Many speed monitors are large machines placed on bulky trailers that are put in neighborhoods to deter speeding.
In Berea, some neighbors say the monitors are bulky eyesores.
Now, Berea is using sleeker speed monitors.
They're 30 inch LED's that are built more like flat screen TV's and mounted on telephone poles. They do not have cameras and can not generate tickets.
Compared to trailers, they're smaller, look better and are easily portable. This means they can be moved around quickly to respond to neighborhoods where people are worried about speeding.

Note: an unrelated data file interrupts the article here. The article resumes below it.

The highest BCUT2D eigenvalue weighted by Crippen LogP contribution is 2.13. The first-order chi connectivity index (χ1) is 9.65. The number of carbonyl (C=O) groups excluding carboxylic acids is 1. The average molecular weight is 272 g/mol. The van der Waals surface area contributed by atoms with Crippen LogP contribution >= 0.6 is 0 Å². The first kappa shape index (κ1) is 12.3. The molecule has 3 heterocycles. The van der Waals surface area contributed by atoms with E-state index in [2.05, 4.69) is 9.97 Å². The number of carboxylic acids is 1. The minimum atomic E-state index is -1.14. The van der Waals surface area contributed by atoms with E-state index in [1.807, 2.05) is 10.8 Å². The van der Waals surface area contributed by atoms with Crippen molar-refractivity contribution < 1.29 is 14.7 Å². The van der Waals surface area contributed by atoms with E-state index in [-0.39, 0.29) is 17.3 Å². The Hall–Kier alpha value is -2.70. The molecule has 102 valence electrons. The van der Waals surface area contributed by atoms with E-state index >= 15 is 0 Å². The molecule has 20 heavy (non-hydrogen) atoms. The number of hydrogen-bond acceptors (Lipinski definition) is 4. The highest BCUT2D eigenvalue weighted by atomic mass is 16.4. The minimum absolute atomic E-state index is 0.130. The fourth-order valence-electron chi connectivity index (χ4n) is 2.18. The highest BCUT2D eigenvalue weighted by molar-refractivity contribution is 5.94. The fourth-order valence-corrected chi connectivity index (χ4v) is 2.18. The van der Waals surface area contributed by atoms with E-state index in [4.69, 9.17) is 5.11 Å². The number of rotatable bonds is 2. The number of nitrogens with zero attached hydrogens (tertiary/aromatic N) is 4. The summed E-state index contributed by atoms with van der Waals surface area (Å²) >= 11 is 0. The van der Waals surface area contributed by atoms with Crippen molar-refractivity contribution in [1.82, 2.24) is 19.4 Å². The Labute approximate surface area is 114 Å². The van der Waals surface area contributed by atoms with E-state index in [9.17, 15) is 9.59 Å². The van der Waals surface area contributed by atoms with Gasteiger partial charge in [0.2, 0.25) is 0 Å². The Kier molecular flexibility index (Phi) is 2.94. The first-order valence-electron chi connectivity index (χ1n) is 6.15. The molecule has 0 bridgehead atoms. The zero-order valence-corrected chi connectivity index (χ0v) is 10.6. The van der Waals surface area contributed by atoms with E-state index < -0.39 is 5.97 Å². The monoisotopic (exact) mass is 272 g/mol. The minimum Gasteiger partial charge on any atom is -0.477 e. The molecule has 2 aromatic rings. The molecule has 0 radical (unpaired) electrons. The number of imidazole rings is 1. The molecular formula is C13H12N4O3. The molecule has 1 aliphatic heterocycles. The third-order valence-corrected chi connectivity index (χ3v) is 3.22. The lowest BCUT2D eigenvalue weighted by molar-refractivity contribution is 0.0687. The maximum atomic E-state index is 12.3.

Unlike the trailers, these monitors do keep track of how fast people are driving, which allows police to then do target enforcement.
On Rocky River drive, a monitor clocked some drivers going nearly 60 mph in a 35 mph zone.
"We are out there trying to protect these bicycle riders, the other vehicles, pedestrians and we want them to know we actually have a tool right now at our disposal that will make their lives safer," said Barbara Jones Berea’s Safety Director.
City officials said the smaller monitors cost the city $3,800 compared to the large trailer monitors that cost between $6,000 and $8,000.
So far, Berea has only one of the new speed monitors, but plans to get more of them.